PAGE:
Top positive review
4 people found this helpful
on 14 July 2013
This is the third volume of James Wilde's trilogy on Hereward and his insurrection against William of Normandy - the Conqueror. I had mixed feelings regarding the two previous volumes, but I liked this one much more.
Part of this has to do with the characters, which I found more believable, starting with Hereward himself. I also felt that many of the characters had more depth and more complexity than what had been shown before. While most of the characters previously only seemed to be driven by vengeance or ambition and interested in slaughter or fighting, in this volume, they also appear to be motivated by honour and duty. In addition to Hereward and Harald Redteeth, whose personal feud continues and reaches its climax in this volume, a new character - the Norman knight Deda (a strange name for a Norman, although it might have been "Dieudat"), a young but broken veteran - appears in this volume.
One example that I particularly liked was the character of William of Normandy himself. While clearly unsympathetic, ruthless and cruel, but always with a purpose, he is also shown as human, and not some kind of monster. The end of the book gives a hint explaining his behaviours: ruthlessness, brutality and treachery had been so rift in Normandy that the only way for him to dominate his knights and lords was to feared by them, and be tougher and "worse" than them. The book, however, also shows him as a great and relentless military leader capable of doing "whatever it takes" to get the job done. This includes putting himself in danger or destroying part of his newly conquered kingdom to subdue it and make his point -the infamous "Harroying of the North".
The story itself is mostly well known (at least in the UK), and anyway I will not spoil the book for others by revealing the plot. Suffice to mention that the author has come up with some interesting twists in the plot, with a nice hint at the legend of Hereward been transformed into Robin Hood. William the Conqueror's dilemma - whether dead or alive, Hereward could still be a problem and stir considerable trouble for the Norman warlord in his newly conquered Kingdom is well described and just about plausible.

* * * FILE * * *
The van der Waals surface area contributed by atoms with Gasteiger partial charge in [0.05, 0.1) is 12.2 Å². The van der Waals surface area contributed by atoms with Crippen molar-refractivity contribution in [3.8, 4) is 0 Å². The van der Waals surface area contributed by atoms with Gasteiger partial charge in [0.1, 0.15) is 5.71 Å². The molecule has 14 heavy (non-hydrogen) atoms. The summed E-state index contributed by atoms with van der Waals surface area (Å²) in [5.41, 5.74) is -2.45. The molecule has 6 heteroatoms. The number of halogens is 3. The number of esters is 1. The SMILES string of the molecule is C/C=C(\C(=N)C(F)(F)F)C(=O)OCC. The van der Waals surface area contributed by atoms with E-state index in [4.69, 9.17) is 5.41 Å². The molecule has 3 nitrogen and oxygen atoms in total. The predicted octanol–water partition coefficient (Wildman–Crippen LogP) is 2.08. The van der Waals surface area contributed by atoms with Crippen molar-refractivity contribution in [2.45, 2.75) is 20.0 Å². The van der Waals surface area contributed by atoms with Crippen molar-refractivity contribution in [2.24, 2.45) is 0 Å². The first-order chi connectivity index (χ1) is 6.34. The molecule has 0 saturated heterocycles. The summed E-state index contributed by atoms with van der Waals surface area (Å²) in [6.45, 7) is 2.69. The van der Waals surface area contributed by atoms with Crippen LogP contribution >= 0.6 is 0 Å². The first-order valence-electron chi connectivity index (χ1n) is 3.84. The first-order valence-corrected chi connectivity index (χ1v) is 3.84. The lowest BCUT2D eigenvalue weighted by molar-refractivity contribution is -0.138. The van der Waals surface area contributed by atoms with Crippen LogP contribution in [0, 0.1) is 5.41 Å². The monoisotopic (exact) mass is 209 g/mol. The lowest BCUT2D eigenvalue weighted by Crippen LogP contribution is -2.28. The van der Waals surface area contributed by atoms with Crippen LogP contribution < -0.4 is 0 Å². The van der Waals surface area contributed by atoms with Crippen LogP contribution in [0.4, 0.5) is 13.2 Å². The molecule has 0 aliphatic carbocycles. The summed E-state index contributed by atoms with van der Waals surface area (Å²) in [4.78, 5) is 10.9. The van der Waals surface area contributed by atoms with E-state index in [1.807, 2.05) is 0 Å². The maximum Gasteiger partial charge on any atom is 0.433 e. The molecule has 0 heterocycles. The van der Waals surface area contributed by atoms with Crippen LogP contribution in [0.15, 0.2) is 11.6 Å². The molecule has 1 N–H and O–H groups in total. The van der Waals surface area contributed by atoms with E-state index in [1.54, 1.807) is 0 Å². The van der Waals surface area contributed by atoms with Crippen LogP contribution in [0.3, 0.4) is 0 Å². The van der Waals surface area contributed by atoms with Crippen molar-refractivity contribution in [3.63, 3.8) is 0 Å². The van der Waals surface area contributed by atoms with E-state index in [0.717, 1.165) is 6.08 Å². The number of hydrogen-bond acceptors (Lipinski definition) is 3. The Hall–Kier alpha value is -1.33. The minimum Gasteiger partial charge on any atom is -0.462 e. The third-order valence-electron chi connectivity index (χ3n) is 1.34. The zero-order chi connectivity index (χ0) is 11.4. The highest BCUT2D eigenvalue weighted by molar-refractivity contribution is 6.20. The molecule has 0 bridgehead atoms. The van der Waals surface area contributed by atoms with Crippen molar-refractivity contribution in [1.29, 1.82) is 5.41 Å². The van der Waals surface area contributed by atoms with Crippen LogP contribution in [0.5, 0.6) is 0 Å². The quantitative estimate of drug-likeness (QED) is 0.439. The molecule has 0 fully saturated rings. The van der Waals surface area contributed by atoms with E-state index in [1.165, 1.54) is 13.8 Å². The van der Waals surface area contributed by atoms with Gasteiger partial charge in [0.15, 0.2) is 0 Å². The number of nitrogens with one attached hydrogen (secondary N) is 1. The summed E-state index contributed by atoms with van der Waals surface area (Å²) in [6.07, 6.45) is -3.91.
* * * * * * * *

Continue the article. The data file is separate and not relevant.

Both of the main battle scenes are rather good, as in the previous books, whether the surprise attack on the Norman camp or the assault of the "English" fortified island of Ely. Although the first attack seems to have been invented by the author, it is nevertheless rather exciting and plausible. My favourite scene, however, is towards the end of the book where Harald Redteeth confronts Hereward for what is their final reckoning, just after having fended of the horrific attacks of a pack of wolves.
There were however a few little things that did not quite work out or which were a bit problematic for me. While the double treachery that leads to the final assault and the fall of Ely is very plausible, the facility with which Hereward and some of his supporters seem able to get in and out of Lincoln is harder to believe. Also somewhat difficult to believe is Hereward's interview with William, in the latter's palace.
A good read that was worth four solid stars, although not quite five.